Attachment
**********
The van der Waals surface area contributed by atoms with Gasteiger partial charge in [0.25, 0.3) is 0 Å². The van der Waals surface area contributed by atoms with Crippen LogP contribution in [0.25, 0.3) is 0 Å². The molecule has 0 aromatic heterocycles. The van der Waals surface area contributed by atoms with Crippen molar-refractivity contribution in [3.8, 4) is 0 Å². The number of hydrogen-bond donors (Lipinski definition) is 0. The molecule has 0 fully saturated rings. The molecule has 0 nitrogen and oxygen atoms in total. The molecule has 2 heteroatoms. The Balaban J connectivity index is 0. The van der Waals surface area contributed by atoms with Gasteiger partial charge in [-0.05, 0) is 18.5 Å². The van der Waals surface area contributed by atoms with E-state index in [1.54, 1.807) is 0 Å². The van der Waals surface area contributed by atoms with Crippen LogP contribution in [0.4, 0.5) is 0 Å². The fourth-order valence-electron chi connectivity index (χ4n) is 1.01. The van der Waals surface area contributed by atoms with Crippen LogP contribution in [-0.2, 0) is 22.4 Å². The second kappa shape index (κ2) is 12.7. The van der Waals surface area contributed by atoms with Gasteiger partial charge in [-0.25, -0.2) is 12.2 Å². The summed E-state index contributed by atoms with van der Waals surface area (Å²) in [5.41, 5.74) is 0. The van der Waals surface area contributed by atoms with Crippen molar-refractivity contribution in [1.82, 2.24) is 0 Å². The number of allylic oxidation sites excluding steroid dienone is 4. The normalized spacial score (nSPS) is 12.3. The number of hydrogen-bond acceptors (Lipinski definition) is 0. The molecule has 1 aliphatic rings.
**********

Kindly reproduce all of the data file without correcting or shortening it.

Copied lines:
The van der Waals surface area contributed by atoms with Gasteiger partial charge in [0.25, 0.3) is 0 Å². The van der Waals surface area contributed by atoms with Crippen LogP contribution in [0.25, 0.3) is 0 Å². The molecule has 0 aromatic heterocycles. The van der Waals surface area contributed by atoms with Crippen molar-refractivity contribution in [3.8, 4) is 0 Å². The number of hydrogen-bond donors (Lipinski definition) is 0. The molecule has 0 fully saturated rings. The molecule has 0 nitrogen and oxygen atoms in total. The molecule has 2 heteroatoms. The Balaban J connectivity index is 0. The van der Waals surface area contributed by atoms with Gasteiger partial charge in [-0.05, 0) is 18.5 Å². The van der Waals surface area contributed by atoms with E-state index in [1.54, 1.807) is 0 Å². The van der Waals surface area contributed by atoms with Crippen LogP contribution in [0.4, 0.5) is 0 Å². The fourth-order valence-electron chi connectivity index (χ4n) is 1.01. The van der Waals surface area contributed by atoms with Crippen LogP contribution in [-0.2, 0) is 22.4 Å². The second kappa shape index (κ2) is 12.7. The van der Waals surface area contributed by atoms with Gasteiger partial charge in [-0.25, -0.2) is 12.2 Å². The summed E-state index contributed by atoms with van der Waals surface area (Å²) in [5.41, 5.74) is 0. The van der Waals surface area contributed by atoms with Crippen molar-refractivity contribution in [1.82, 2.24) is 0 Å². The number of allylic oxidation sites excluding steroid dienone is 4. The normalized spacial score (nSPS) is 12.3. The number of hydrogen-bond acceptors (Lipinski definition) is 0. The molecule has 1 aliphatic rings.